The i-Anchor fix base also has a leg brace to secure it in position, which sits in the footwell. This means the base (and the car seat which sits in it), should not be installed onto a seat which has underfloor storage compartments in the footwell in front of it. This is because in the event of an accident, the support leg could penetrate the lid of the underfloor storage compartment and the safety of the car seat and its passenger compromised. Depending on what kind of car you have, this will affect your choice of where you can install your seat.
The i-Anchor fix base allows for the car seat to literally click in and out at the push of one button. Very easy to use, and if you have other children who you also may be travelling with, this is very handy as it means you can quickly and easily secure your youngest and then get on with the (often more time consuming) job of getting the others into the car!
Joie also use a ‘green for go’ system – so when installing the base and car seat, there are colour coded proper install indicators which must all have turned completely green to show you that everything is correctly installed (if they are red it is not secured). This can be really reassuring if you are like me and suffer OCD when triple checking a car seat!
The i-Anchor fix base also allows you to change the angle of the car seat into one of 7 possible recline positions, without having to take it off the base. This is easily done using a lever located on the base, meaning that you can do it without causing any disturbance to your child (brilliant if they are nodding off!)
i-Gemm is the first infant car seat from Joie which meets the new i-Size certification (when used with the i-Size base).
The Joie i-Gemm enables baby to travel in a rear facing position from birth up to 15 months. The car seat has several adaptations from previous car seats of this type which enable it to grow with your baby for longer, including:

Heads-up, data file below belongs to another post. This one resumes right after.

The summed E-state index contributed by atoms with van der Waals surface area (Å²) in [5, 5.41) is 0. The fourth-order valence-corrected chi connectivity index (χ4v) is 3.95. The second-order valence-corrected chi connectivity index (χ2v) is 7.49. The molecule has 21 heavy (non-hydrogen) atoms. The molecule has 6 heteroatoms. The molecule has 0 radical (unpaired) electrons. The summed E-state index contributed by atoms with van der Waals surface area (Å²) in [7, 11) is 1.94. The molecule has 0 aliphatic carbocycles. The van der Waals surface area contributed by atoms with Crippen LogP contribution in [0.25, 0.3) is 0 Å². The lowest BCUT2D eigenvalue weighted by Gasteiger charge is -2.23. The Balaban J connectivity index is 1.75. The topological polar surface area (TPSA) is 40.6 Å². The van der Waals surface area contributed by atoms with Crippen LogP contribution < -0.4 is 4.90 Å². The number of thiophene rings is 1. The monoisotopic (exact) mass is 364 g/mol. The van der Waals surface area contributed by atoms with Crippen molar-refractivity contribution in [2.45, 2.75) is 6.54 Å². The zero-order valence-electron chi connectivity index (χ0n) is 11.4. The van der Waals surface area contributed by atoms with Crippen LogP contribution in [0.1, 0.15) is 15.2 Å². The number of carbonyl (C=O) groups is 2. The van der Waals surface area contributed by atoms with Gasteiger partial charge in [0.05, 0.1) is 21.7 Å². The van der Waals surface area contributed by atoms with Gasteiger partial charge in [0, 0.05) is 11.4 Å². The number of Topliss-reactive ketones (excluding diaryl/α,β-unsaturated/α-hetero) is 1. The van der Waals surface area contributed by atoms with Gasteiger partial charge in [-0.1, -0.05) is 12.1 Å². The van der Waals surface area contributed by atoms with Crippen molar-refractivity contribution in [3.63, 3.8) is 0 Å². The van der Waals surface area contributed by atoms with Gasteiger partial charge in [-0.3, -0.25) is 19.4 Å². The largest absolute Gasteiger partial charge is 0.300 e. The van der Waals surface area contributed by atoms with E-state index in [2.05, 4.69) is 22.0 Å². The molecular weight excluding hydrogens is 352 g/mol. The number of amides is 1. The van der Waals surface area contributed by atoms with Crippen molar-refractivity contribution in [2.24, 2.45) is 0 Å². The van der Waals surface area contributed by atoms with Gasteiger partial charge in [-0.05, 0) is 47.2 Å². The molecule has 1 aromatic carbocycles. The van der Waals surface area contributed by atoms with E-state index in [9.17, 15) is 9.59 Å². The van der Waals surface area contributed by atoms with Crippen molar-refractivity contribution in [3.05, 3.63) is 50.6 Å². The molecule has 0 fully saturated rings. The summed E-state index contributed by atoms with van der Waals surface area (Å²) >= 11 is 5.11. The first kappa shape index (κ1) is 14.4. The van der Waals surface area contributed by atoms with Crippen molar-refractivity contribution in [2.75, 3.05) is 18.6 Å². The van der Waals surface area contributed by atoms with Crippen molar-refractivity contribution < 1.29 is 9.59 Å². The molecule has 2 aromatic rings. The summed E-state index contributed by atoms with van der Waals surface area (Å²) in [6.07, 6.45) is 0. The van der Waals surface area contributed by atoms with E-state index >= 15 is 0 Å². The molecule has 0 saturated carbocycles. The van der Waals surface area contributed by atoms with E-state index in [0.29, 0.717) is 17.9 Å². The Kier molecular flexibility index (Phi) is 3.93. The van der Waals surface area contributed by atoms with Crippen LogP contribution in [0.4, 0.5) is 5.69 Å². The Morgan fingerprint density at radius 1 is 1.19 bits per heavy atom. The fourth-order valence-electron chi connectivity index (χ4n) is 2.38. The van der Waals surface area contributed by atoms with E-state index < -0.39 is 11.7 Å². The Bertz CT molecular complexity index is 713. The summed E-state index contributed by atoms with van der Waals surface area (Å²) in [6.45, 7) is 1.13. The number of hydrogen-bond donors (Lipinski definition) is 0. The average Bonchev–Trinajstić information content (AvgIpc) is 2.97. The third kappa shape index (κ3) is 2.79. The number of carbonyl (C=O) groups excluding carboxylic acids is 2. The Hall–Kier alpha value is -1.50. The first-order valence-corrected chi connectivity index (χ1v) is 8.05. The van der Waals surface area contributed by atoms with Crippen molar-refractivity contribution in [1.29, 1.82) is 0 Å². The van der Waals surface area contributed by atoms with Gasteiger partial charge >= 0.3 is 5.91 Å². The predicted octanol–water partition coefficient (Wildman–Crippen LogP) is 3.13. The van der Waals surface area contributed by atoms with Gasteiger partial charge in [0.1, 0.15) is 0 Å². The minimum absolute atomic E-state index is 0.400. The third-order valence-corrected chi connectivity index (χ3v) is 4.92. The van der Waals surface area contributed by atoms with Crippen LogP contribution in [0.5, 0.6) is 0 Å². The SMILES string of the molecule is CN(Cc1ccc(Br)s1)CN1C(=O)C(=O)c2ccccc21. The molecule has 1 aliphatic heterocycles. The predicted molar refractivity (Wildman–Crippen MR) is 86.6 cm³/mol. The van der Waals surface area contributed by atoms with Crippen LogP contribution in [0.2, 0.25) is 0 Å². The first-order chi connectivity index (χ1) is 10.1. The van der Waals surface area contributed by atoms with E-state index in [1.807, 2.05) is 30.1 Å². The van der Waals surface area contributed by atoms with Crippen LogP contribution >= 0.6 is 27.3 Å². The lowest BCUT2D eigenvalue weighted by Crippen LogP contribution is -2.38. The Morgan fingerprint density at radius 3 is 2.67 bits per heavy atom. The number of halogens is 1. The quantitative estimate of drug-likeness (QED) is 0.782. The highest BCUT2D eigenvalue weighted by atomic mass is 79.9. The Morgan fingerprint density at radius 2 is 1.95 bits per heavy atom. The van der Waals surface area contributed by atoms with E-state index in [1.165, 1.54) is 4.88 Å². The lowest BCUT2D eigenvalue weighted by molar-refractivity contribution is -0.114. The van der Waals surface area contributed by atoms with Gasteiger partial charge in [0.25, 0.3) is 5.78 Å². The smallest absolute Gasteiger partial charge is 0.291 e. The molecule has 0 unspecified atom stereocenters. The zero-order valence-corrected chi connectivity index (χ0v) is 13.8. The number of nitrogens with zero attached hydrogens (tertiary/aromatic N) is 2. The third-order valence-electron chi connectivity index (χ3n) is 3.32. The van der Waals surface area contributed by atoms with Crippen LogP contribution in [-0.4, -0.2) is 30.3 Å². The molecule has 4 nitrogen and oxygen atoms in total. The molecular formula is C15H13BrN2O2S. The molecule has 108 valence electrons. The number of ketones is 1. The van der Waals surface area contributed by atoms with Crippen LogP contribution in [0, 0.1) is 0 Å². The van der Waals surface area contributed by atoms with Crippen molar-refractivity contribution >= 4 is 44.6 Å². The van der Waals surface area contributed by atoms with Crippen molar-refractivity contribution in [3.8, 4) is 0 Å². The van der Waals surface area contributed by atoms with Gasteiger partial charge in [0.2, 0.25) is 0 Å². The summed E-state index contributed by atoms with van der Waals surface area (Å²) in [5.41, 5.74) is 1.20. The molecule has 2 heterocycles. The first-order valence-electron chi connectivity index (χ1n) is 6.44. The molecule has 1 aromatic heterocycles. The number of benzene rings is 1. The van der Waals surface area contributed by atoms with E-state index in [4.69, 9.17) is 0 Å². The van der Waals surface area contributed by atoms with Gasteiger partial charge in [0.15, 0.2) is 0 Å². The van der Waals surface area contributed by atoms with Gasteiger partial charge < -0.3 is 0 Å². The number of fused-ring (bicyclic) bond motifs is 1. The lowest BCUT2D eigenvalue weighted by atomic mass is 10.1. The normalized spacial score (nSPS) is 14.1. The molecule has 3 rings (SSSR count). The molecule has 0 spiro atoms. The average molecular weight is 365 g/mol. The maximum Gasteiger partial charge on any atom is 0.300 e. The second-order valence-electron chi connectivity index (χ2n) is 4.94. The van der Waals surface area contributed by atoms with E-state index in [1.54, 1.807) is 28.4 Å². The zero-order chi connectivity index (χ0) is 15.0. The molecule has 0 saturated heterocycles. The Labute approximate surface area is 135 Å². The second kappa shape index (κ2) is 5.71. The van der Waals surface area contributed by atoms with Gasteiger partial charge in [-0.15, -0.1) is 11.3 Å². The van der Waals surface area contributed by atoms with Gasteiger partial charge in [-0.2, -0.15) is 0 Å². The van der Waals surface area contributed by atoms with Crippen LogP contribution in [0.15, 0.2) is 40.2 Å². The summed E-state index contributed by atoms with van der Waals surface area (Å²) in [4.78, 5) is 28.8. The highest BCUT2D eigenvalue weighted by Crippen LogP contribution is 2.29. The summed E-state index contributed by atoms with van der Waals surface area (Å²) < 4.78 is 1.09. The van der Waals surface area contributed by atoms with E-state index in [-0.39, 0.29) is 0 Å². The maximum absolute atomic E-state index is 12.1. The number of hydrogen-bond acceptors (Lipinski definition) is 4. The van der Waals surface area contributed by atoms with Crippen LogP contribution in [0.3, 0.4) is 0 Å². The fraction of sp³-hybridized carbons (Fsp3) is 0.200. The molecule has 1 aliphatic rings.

- A ‘Grow Together’ Headrest and Harness. This means there are no fiddly adjustments requiring you to take the back of the car seat off and re-thread the harness as your baby grows in size. Instead as your baby grows bigger, you simply adjust the headrest upwards easily with one hand, and the harness moves with it!
- The seat also features two inserts that you simply use until your baby outgrows them, one for the body and one for the head, ensuring that they are kept snug and positioned properly.
The i-Gemm has a carry handle, meaning you can easily lift the car seat in and out of the car. While it is not recommended to allow your baby to spend any long length of time in their car seat out of the car (due to suffocation risks and the potential to damage baby’s soft growing spine) many parents do find it helpful to get their child properly fitted and comfortable in the car seat first, before lifting them into the car, which this car seat easily allows.
The cost of purchasing car seats which wholly meet the new i-Size regulation can be more expensive due to needing to purchase both a base and a car seat. However, this has to be balanced with the evidence that rearward-facing seats have been proven to be 5 times safer than forward-facing seats, and the new i-Size standards are acknowledged to provide much safer car seats.
The i-anchor fix base retails at around £80 and the i-Gemm car seat at £130.
Have you bought an i-Size car seat? What are your thoughts on the new standards?